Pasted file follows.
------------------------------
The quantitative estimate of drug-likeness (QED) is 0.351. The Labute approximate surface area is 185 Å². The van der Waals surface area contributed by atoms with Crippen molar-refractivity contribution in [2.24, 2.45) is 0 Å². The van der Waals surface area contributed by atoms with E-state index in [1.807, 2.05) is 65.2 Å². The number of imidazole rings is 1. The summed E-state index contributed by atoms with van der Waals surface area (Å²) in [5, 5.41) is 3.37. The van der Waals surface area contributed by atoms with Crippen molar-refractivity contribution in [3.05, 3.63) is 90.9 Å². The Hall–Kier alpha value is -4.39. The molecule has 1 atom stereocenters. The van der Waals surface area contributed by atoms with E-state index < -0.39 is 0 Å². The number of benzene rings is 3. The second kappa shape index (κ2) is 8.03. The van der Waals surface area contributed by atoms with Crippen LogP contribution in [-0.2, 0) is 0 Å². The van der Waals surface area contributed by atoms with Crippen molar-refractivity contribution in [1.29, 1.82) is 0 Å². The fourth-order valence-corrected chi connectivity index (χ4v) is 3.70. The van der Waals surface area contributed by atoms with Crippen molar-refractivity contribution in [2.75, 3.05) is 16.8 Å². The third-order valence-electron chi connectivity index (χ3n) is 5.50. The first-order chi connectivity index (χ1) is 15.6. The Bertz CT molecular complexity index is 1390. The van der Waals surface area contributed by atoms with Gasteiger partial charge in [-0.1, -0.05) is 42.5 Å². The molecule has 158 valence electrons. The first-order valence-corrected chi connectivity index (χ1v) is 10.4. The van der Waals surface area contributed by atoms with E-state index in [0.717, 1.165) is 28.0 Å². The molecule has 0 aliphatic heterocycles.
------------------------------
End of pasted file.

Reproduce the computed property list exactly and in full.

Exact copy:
The quantitative estimate of drug-likeness (QED) is 0.351. The Labute approximate surface area is 185 Å². The van der Waals surface area contributed by atoms with Crippen molar-refractivity contribution in [2.24, 2.45) is 0 Å². The van der Waals surface area contributed by atoms with E-state index in [1.807, 2.05) is 65.2 Å². The number of imidazole rings is 1. The summed E-state index contributed by atoms with van der Waals surface area (Å²) in [5, 5.41) is 3.37. The van der Waals surface area contributed by atoms with Crippen molar-refractivity contribution in [3.05, 3.63) is 90.9 Å². The Hall–Kier alpha value is -4.39. The molecule has 1 atom stereocenters. The van der Waals surface area contributed by atoms with E-state index < -0.39 is 0 Å². The number of benzene rings is 3. The second kappa shape index (κ2) is 8.03. The van der Waals surface area contributed by atoms with Crippen LogP contribution in [-0.2, 0) is 0 Å². The van der Waals surface area contributed by atoms with Crippen molar-refractivity contribution in [1.29, 1.82) is 0 Å². The fourth-order valence-corrected chi connectivity index (χ4v) is 3.70. The van der Waals surface area contributed by atoms with Crippen molar-refractivity contribution in [2.75, 3.05) is 16.8 Å². The third-order valence-electron chi connectivity index (χ3n) is 5.50. The first-order chi connectivity index (χ1) is 15.6. The Bertz CT molecular complexity index is 1390. The van der Waals surface area contributed by atoms with Gasteiger partial charge in [-0.1, -0.05) is 42.5 Å². The molecule has 158 valence electrons. The first-order valence-corrected chi connectivity index (χ1v) is 10.4. The van der Waals surface area contributed by atoms with E-state index in [0.717, 1.165) is 28.0 Å². The molecule has 0 aliphatic heterocycles.